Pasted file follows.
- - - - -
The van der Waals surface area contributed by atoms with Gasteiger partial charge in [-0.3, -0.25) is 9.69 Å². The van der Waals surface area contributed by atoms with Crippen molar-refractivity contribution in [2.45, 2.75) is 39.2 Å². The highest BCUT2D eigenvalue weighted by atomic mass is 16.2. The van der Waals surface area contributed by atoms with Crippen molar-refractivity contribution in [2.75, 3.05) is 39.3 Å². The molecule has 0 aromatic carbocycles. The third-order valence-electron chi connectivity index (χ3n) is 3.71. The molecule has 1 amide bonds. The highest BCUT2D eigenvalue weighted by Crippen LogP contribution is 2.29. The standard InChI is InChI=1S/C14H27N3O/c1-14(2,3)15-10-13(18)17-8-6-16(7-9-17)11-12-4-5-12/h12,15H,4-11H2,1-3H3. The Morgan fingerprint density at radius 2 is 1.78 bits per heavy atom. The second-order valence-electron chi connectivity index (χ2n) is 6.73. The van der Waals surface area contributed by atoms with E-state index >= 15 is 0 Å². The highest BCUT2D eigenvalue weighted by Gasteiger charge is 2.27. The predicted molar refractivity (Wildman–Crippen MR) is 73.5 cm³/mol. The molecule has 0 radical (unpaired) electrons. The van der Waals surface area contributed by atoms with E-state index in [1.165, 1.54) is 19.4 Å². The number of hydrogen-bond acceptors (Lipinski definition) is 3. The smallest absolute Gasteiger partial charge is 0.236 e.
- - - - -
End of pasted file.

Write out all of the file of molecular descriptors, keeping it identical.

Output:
The van der Waals surface area contributed by atoms with Gasteiger partial charge in [-0.3, -0.25) is 9.69 Å². The van der Waals surface area contributed by atoms with Crippen molar-refractivity contribution in [2.45, 2.75) is 39.2 Å². The highest BCUT2D eigenvalue weighted by atomic mass is 16.2. The van der Waals surface area contributed by atoms with Crippen molar-refractivity contribution in [2.75, 3.05) is 39.3 Å². The molecule has 0 aromatic carbocycles. The third-order valence-electron chi connectivity index (χ3n) is 3.71. The molecule has 1 amide bonds. The highest BCUT2D eigenvalue weighted by Crippen LogP contribution is 2.29. The standard InChI is InChI=1S/C14H27N3O/c1-14(2,3)15-10-13(18)17-8-6-16(7-9-17)11-12-4-5-12/h12,15H,4-11H2,1-3H3. The Morgan fingerprint density at radius 2 is 1.78 bits per heavy atom. The second-order valence-electron chi connectivity index (χ2n) is 6.73. The van der Waals surface area contributed by atoms with E-state index >= 15 is 0 Å². The highest BCUT2D eigenvalue weighted by Gasteiger charge is 2.27. The predicted molar refractivity (Wildman–Crippen MR) is 73.5 cm³/mol. The molecule has 0 radical (unpaired) electrons. The van der Waals surface area contributed by atoms with E-state index in [1.165, 1.54) is 19.4 Å². The number of hydrogen-bond acceptors (Lipinski definition) is 3. The smallest absolute Gasteiger partial charge is 0.236 e.